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COVID castaways

By Xu Lin | China Daily | Updated: 2020-08-24 07:26
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Chinese family recalls being stranded for half a year in the island nation of Seychelles during the pandemic. The bittersweet experience changed their outlooks on life. [Photo by Yang Zhouhu/China Daily]

However, that flight was then canceled, and he was forced to bide his time.

Yang didn't expect the pandemic would spread around the world so quickly.

Seychelles' airport closed during the full lockdown in April. It reopened in June for noncommercial flights, such as cargo operations and passenger repatriation. That rekindled his faint hope of flying home.

Starting from March 29, the Civil Aviation Administration of China announced that every foreign and domestic airline would maintain only one air route to China and operate no more than one flight a week.

"It was very hard to buy tickets from Ethiopia to China, as Ethiopia is an important stopover for flights from Africa, North America and Europe to China. It's often overbooked. We were on the waiting list," he says.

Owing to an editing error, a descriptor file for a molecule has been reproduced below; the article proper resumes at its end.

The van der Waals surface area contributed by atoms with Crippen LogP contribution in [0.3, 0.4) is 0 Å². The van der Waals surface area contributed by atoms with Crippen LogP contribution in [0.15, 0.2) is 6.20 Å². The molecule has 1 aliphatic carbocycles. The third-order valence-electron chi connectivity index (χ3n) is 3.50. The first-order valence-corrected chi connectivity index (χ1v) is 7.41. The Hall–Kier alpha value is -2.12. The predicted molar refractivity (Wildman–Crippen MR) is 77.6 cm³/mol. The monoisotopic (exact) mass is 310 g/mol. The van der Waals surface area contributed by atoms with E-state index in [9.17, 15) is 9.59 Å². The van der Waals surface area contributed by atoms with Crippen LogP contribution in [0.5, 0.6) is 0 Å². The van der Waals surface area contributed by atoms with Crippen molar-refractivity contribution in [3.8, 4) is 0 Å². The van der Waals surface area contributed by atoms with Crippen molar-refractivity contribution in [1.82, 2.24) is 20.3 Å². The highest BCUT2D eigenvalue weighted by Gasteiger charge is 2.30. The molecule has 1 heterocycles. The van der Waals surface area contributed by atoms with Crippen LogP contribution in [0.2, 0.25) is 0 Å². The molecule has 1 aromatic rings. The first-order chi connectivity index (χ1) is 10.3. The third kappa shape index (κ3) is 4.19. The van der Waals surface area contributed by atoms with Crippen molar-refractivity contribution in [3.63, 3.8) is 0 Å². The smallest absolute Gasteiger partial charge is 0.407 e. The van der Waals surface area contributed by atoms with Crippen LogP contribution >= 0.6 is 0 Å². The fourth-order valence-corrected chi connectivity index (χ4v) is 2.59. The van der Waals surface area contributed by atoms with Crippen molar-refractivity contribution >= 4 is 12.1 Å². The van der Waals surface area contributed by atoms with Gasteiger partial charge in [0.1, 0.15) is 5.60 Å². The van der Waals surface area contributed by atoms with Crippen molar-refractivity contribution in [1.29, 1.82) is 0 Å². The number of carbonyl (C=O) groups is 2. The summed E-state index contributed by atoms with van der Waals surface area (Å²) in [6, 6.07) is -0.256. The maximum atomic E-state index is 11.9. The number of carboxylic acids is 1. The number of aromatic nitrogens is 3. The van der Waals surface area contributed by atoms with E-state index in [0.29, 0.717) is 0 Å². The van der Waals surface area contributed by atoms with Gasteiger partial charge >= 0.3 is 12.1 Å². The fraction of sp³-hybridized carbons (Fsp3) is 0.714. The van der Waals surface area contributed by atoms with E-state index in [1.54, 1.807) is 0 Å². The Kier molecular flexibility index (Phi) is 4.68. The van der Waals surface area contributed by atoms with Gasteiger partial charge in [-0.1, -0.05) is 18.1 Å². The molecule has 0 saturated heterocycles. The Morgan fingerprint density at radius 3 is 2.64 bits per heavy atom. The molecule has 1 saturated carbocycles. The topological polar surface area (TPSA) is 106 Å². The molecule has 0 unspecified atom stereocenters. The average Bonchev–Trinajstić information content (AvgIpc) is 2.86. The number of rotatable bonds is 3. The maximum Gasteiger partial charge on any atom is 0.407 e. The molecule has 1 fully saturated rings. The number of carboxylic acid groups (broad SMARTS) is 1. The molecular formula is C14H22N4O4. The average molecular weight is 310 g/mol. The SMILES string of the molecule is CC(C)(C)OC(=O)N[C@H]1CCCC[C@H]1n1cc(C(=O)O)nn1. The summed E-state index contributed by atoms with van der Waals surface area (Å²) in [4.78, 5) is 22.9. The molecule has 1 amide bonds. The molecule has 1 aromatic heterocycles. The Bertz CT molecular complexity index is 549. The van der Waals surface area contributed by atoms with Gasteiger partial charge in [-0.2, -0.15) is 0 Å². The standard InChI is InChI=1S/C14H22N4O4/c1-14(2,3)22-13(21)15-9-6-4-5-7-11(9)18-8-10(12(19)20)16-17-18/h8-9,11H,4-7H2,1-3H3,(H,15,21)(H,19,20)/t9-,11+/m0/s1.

One day, he received a phone call at 3 pm, telling them that they had to catch a flight that would take off for Ethiopia two and a half hours later.

"It was incredible! We hurriedly packed all our belongings and rushed to the airport," he recalls.

Once they disembarked, they were asked to self-isolate in a hotel while waiting for their flight to Shanghai three days later, as required by Ethiopian quarantine rules.

His mother and elder sister burst into tears of joy when the plane landed in Shanghai. And his eyes glistened, too.

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